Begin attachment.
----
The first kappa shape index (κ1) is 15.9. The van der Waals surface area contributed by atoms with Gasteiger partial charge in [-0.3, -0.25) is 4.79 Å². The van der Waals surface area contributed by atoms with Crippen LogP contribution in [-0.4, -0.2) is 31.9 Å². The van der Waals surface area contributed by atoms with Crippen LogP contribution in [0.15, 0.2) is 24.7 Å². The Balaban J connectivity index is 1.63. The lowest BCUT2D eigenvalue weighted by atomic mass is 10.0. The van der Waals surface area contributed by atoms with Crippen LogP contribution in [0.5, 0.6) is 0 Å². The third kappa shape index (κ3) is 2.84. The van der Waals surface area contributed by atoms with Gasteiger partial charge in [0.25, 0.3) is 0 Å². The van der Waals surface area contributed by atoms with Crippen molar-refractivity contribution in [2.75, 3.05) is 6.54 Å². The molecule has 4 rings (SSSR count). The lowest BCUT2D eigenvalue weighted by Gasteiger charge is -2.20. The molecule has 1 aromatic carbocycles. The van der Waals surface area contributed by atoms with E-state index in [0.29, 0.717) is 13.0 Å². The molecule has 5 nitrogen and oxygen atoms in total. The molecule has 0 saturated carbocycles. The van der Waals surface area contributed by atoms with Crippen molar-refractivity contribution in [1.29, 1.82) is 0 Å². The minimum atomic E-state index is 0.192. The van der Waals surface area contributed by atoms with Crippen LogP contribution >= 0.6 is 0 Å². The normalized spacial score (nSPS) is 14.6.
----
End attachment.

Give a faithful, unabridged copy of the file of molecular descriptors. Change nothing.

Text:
The first kappa shape index (κ1) is 15.9. The van der Waals surface area contributed by atoms with Gasteiger partial charge in [-0.3, -0.25) is 4.79 Å². The van der Waals surface area contributed by atoms with Crippen LogP contribution in [-0.4, -0.2) is 31.9 Å². The van der Waals surface area contributed by atoms with Crippen LogP contribution in [0.15, 0.2) is 24.7 Å². The Balaban J connectivity index is 1.63. The lowest BCUT2D eigenvalue weighted by atomic mass is 10.0. The van der Waals surface area contributed by atoms with Crippen LogP contribution in [0.5, 0.6) is 0 Å². The third kappa shape index (κ3) is 2.84. The van der Waals surface area contributed by atoms with Gasteiger partial charge in [0.25, 0.3) is 0 Å². The van der Waals surface area contributed by atoms with Crippen molar-refractivity contribution in [2.75, 3.05) is 6.54 Å². The molecule has 4 rings (SSSR count). The lowest BCUT2D eigenvalue weighted by Gasteiger charge is -2.20. The molecule has 1 aromatic carbocycles. The van der Waals surface area contributed by atoms with E-state index in [0.29, 0.717) is 13.0 Å². The molecule has 5 nitrogen and oxygen atoms in total. The molecule has 0 saturated carbocycles. The van der Waals surface area contributed by atoms with Crippen molar-refractivity contribution in [1.29, 1.82) is 0 Å². The minimum atomic E-state index is 0.192. The van der Waals surface area contributed by atoms with Crippen LogP contribution >= 0.6 is 0 Å². The normalized spacial score (nSPS) is 14.6.